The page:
Market dynamics once again shows us that investors will be too quick to focus only on the number of new daily infections. We can already see that record infections do not lead to record mortality rates, which are noticeably lower than they were in April.
What is even more important is that the reaction of the authorities is not as strong as it was in March and April. Clearly, officials have raised the bar for imposing economic restrictions and this is good for the markets as companies that are not directly affected by the coronavirus crisis do not suffer. We saw in previous weeks that the demand for protective assets had increased very moderately, along with a worsening of the epidemiological situation.
Perhaps this common misfortune has spurred politicians to be more accommodating, once again overcoming their political differences. At the end of last week, negotiations between Democrats and Republicans shifted from a deadlock: a possibility of a deal and discussions became more substantial.
In the short term, this was a turning point for the US indices and spread positive waves to other indices. Futures on the S&P 500 are now trading 3.3% above Thursday’s low. The Dow Jones 30 retreated 3% from local dips, while the Nasdaq100 retreated 5%.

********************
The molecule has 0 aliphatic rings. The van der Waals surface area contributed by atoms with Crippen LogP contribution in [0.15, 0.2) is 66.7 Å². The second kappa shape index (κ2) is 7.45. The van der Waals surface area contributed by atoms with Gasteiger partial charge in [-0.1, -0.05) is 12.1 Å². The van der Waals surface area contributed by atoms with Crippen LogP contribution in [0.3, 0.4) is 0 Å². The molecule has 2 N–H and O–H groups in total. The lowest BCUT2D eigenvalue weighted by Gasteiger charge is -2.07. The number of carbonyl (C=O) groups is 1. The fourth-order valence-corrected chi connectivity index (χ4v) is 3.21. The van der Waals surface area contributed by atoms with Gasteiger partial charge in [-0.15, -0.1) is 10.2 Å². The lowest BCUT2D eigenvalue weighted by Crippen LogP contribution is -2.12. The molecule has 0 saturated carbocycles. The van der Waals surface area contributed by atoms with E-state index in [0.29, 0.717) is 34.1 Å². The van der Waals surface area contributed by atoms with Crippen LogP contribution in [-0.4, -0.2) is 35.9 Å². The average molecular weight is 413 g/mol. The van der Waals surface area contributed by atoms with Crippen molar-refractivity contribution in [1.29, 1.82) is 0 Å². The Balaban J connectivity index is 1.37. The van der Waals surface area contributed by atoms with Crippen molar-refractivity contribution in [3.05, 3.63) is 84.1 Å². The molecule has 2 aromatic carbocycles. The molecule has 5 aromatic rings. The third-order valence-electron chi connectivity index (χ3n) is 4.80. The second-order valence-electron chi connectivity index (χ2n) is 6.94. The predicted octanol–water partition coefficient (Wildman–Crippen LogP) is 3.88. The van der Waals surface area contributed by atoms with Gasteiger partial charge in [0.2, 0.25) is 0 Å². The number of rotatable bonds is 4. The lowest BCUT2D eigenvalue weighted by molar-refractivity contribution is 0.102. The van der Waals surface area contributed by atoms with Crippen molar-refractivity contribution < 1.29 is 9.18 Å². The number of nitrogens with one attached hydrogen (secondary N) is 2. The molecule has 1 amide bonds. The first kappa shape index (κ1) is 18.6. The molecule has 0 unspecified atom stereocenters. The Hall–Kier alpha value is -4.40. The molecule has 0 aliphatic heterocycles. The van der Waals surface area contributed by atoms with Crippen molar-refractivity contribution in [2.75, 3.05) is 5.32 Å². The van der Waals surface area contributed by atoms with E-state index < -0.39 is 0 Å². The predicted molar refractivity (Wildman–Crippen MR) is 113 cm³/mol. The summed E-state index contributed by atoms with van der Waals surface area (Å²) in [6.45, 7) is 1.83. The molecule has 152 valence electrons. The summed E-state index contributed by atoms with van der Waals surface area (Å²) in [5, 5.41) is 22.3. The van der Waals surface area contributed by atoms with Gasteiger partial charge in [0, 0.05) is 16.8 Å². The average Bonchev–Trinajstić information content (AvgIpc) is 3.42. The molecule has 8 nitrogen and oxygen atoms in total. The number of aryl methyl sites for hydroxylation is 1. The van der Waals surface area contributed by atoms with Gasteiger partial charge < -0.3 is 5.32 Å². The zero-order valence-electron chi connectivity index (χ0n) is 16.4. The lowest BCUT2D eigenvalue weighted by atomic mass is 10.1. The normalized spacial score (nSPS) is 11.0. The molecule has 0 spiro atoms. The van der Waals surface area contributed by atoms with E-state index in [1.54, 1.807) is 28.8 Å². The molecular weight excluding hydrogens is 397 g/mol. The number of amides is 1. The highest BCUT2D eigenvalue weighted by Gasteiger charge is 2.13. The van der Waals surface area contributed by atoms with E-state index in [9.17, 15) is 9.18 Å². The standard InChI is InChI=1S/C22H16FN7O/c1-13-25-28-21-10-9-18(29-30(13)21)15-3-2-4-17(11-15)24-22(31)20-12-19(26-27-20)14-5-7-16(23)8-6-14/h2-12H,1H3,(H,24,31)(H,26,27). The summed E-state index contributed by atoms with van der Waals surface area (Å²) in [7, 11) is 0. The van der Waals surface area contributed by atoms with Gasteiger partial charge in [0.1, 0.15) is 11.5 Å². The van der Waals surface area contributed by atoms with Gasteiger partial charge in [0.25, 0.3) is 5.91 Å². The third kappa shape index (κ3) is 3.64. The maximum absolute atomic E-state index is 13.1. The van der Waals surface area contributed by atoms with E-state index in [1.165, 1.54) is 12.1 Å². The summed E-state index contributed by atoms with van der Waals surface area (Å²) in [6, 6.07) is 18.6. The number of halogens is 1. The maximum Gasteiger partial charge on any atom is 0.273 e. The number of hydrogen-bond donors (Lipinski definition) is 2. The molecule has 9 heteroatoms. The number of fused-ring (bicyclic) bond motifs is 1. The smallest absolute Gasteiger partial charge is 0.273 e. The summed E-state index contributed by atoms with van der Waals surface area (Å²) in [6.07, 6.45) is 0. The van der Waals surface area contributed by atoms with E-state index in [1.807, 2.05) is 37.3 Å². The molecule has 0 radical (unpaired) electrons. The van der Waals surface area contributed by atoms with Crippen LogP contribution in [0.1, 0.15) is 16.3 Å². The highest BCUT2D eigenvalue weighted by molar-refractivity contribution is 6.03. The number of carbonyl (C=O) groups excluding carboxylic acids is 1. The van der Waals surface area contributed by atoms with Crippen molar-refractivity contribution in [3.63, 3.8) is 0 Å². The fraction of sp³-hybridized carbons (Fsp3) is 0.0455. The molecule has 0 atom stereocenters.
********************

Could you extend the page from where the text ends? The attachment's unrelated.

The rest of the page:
At the same time, the currency market has not yet seen an equally sharp reversal in demand for yielding currencies. The dollar index just suspended its upward correction at the end of the day on Friday, remaining close to its highs of 2 months, but shied away from resuming decline.
In addition to the major currencies, the less popular ones are also experiencing specific growth difficulties. The Swiss franc falls for its seventh consecutive trading session. AUDUSD remains within reach of 0.7000, after collapsing from 0.7320 last week. The Chinese yuan continues to give up positions.
Thus, the currency market is still not optimistic, preferring to take a waiting position. In spring, when we saw this kind of divergence between currencies and stocks, the foreign exchange market was right. And this time it may be more appropriate to watch the debate of politicians and their reaction to rising infections. This may help avoid false optimism in a still tense epidemiological and political environment.